新SAT OG Test03 阅读 Passage5 Q51
Questions 42-52 are based on the following passage.
This passage is adapted from Richard J. Sharpe and Lisa Heyden, "Honey Bee Colony Collapse Disorder is Possibly Caused by a Dietary Pyrethrum Deficiency." ©2009 by Elsevier Ltd. Colony collapse disorder is characterized by the disappearance of adult worker bees from hives.
1 Honey bees are hosts to the pathogenic large ectoparasitic mite Varroa destructor (Varroa mites). These mites feed on bee hemolymph (blood) and can kill bees directly or by increasing their susceptibility to secondary infection with fungi, bacteria or viruses. Little is known about the natural defenses that keep the mite infections under control.
2 Pyrethrums are a group of flowering plants which include Chrysanthemum coccineum, Chrysanthemum cinerariifolium, Chrysanthemum marschalli, and related species. These plants produce potent insecticides with anti-mite activity. The naturally occurring insecticides are known as pyrethrums. A synonym for the naturally occurring pyrethrums is Pyrethrin and synthetic analogues of pyrethrums are known as pyrethroids. In fact, the human mite infestation known as scabies (Sarcoptes scabiei) is treated with a topical pyrethrum cream.
3 We suspect that the bees of commercial bee colonies which are fed mono-crops are nutritionally deficient. In particular, we postulate that the problem is a diet deficient in anti-mite toxins: pyrethrums, and possibly other nutrients which are inherent in such plants. Without, at least, intermittent feeding on the pyrethrum producing plants, bee colonies are susceptible to mite infestations which can become fatal either directly or due to a secondary infection of immunocompromised or nutritionally deficient bees. This secondary infection can be viral, bacterial or fungal and may be due to one or more pathogens. In addition, immunocompromised or nutritionally deficient bees may be further weakened when commercially produced insecticides are introduced into their hives by bee keepers in an effort to fight mite infestation. We further postulate that the proper dosage necessary to prevent mite infestation may be better left to the bees, who may seek out or avoid pyrethrum containing plants depending on the amount necessary to defend against mites and the amount already consumed by the bees, which in higher doses could be potentially toxic to them.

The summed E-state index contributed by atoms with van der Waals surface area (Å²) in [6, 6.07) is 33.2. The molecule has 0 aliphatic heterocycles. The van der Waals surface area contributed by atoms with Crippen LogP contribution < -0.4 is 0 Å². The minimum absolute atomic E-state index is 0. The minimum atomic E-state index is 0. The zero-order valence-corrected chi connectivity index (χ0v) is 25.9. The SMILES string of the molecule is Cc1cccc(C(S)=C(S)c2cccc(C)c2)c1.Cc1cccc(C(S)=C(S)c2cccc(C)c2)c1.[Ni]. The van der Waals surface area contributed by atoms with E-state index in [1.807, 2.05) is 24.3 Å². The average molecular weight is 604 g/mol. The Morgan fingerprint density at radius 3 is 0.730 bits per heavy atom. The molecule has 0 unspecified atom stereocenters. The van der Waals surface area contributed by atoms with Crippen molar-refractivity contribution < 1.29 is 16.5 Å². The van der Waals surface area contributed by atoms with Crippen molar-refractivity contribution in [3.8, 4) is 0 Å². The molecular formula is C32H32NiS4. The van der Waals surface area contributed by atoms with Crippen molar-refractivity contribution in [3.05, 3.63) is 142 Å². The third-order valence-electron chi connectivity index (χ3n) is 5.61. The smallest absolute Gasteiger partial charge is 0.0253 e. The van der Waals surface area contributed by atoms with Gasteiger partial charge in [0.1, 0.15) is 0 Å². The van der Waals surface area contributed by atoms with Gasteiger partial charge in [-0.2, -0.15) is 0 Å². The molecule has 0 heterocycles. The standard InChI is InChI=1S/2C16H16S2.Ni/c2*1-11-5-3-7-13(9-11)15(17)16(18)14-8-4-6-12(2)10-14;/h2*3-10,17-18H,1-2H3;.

4 This hypothesis can best be tested by a trial wherein a small number of commercial honey bee colonies are offered a number of pyrethrum producing plants, as well as a typical bee food source such as clover, while controls are offered only the clover. Mites could then be introduced to each hive with note made as to the choice of the bees, and the effects of the mite parasites on the experimental colonies versus control colonies.
5 It might be beneficial to test wild-type honey bee colonies in this manner as well, in case there could be some genetic difference between them that affects the bees' preferences for pyrethrum producing flowers.
Pathogen Occurence in Honey Bee Colonies With and Without Colony Collapse Disorder
Adapted from Diana L. Cox-Foster et al., "A Metagenomic Survey of Microbes in Honey Bee Colony Collapse Disorder." ©2007 by American Association for the Advancement of Science.
The table above shows, for colonies with colony collapse disorder and for colonies without colony collapse disorder, the percent of colonies having honey bees infected by each of four pathogens and by all four pathogens together.
Based on data in the table, which of the four pathogens infected the highest percentage of honeybee colonies without colony collapse disorder?
A . IAPV
B . KBV
C . Nosema apis
D . Nosema ceranae
Choice D is the best answer.
The table shows that 81 percent of colonies without colony collapse disorder were affected by the pathogen Nosema ceranae. Choices A, B, and С are incorrect because they do not identify the pathogen that infected the highest percentage of honeybee colonies without colony collapse disorder as based on data in the table.